Despite the recent increase in cases and worrying numbers the country has logged, Thailand has confirmed that its plan to reopen Phuket in July is still underway.
Most of the countries around the world were hard hit by the health crisis, especially last year. However, it seems that the effect of the pandemic has diminished during 2021.
The unprecedented lockdowns and travel restrictions of 2020 turned into vaccination campaigns and restriction relief this year.
But Thailand has been the other way around, and its people are still far on the road to normality. The country received worldwide recognition for its successful efforts to stop the spread of the virus after the pandemic began.
With harsh lockdown and decisive action, the Thai government saw the kingdom posting low numbers, recording fewer than a thousand cases a day throughout 2020.
However, 2021 has been much more difficult for the nation, as the third wave of COVID-19 led it to record a new high of 9,635 infections in one day last week. Currently, Thailand has a rolling 7-day average of 3,684 cases.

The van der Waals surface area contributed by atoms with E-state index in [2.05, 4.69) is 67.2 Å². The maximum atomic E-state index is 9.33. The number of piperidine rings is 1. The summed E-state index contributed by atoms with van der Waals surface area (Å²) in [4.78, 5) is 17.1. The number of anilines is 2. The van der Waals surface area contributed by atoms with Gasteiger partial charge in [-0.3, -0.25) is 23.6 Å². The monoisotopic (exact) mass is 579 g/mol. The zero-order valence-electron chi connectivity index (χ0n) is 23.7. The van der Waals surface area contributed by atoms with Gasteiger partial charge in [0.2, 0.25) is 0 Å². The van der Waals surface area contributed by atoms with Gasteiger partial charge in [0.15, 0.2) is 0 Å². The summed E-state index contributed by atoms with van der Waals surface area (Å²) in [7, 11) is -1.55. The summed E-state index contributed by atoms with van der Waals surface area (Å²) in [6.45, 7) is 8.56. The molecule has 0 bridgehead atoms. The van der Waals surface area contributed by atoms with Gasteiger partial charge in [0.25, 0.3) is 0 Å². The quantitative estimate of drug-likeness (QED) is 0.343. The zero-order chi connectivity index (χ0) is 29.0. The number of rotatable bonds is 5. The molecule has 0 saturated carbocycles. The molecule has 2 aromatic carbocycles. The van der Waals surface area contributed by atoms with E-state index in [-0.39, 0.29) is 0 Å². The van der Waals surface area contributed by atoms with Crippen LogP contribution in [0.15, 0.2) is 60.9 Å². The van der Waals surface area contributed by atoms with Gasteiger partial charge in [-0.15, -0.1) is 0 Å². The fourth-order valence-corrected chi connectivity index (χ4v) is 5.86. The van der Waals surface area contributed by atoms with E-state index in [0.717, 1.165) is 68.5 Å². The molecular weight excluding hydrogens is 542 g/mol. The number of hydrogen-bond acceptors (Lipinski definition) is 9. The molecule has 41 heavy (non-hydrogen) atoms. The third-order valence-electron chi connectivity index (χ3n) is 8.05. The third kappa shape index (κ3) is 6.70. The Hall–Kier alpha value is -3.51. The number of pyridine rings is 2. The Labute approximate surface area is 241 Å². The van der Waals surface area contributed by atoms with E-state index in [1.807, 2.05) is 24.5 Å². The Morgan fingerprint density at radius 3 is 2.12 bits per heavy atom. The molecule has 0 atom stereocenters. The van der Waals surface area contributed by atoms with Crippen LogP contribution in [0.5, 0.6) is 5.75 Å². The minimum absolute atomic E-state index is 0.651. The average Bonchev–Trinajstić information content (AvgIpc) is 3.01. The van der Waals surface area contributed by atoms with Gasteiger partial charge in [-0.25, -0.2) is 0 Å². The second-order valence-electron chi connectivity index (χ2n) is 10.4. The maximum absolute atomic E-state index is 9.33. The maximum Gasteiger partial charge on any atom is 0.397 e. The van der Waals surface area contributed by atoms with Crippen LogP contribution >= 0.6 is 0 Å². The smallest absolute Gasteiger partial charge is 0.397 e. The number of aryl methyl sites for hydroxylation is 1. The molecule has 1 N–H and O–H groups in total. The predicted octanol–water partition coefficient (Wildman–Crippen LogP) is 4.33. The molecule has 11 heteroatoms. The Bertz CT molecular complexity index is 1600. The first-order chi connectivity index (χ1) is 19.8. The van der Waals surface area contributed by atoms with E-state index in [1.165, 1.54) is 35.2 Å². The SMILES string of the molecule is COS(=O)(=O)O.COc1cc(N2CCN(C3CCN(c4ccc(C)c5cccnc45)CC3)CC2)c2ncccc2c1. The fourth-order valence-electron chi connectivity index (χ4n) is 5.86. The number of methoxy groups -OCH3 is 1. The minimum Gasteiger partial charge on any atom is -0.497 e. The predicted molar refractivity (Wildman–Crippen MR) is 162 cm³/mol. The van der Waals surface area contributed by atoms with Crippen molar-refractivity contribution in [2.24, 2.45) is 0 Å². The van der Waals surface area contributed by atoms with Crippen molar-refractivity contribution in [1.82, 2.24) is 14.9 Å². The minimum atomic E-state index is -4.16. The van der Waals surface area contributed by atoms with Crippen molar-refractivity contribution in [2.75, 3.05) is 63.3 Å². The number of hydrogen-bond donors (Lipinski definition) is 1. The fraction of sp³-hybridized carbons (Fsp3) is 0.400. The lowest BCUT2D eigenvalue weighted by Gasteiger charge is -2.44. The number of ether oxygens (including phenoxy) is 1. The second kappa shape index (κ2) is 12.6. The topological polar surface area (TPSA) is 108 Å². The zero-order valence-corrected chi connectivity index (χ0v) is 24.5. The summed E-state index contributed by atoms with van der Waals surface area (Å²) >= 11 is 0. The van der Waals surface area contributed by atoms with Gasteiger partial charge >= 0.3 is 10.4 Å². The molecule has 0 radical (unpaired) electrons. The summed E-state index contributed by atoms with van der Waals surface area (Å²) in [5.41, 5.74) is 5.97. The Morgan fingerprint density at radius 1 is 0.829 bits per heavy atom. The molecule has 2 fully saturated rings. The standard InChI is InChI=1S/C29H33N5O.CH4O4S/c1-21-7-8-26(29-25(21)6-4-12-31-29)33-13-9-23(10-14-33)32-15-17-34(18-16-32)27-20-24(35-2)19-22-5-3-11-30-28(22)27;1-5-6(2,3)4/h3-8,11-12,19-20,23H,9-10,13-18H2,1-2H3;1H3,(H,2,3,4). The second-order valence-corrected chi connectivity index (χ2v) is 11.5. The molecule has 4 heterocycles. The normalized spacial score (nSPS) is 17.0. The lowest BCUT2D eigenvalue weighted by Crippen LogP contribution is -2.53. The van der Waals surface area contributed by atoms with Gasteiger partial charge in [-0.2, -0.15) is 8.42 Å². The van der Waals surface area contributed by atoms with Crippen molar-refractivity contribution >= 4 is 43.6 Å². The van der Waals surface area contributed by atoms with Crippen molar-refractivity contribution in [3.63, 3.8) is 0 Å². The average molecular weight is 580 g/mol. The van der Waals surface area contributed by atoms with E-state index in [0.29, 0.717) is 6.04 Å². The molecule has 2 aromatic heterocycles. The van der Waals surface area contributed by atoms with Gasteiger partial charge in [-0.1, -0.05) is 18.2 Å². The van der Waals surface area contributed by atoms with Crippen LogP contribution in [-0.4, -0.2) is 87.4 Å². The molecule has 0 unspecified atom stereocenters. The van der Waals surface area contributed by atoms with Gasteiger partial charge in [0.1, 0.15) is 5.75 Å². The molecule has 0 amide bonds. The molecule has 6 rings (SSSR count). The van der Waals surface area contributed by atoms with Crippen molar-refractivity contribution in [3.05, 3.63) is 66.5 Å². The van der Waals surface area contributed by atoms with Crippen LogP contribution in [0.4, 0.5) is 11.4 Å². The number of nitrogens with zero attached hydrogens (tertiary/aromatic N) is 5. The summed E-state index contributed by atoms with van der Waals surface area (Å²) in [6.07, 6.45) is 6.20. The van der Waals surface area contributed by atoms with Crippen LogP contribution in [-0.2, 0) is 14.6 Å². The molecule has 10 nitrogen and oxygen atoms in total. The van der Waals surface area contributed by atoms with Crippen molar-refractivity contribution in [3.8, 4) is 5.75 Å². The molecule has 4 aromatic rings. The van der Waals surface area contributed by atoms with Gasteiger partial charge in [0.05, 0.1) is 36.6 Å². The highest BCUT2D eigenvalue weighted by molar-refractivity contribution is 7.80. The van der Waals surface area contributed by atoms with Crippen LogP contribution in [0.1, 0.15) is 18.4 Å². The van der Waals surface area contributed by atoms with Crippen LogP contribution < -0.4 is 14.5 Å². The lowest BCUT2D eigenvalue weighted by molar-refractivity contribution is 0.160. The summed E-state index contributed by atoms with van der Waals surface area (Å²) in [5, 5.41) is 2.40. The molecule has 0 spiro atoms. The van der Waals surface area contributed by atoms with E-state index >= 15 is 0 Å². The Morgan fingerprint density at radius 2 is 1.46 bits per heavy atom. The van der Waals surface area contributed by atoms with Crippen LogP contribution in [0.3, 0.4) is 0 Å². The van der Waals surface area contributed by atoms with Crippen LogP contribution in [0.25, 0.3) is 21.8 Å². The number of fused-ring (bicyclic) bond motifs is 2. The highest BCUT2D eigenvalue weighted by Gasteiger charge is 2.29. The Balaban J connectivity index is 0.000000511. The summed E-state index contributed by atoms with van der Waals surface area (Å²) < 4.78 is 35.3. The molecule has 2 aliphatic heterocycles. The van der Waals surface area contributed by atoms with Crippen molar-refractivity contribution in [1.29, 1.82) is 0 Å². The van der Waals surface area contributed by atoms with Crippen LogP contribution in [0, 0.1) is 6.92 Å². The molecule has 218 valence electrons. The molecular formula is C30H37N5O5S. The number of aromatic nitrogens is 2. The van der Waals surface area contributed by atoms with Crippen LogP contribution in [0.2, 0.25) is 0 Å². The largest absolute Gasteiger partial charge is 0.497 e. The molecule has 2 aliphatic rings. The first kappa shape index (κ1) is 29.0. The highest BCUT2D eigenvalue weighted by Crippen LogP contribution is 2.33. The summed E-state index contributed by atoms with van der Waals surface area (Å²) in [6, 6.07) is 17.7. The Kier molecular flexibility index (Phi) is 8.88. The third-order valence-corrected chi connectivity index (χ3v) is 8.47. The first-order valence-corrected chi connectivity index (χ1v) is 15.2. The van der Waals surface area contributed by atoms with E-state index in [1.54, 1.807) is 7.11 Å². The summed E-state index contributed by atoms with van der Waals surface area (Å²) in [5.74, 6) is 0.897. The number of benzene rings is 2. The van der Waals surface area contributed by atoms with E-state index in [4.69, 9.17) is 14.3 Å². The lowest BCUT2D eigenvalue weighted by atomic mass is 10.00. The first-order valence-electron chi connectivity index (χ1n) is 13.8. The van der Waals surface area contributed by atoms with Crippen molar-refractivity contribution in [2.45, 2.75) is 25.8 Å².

Vacation trips, a slow rollout of COVID-19 vaccines, and imported cases from neighboring countries resulting from porous borders are part of the issues behind the high numbers.
But the government is determined not to let the coronavirus resurgence affect its reopening plans. Phuket was set to open to vaccinated international travelers without the need to quarantine upon arrival.
The Tourism Authority of Thailand (TAT) anticipates 129,000 international arrivals in the scheme’s first three months, as waiving a 14-day quarantine seems to be an attractive incentive.
Phuket is the largest island and one of the most visited places in the country, so it relies heavily on tourism. As a result, it was one of the first elections to reopen to tourists in a bid to recover Thailand’s economy.
The island’s vaccination program is ongoing, and 100,000 residents have received both doses of a COVID-19 jab.
However, to reach herd immunity levels before July 1, the island’s health officials must vaccinate another 210,000 residents in the next six weeks. Moreover, tourists must comply with some measures to enter, such as flying directly to the island and showing vaccination certificates.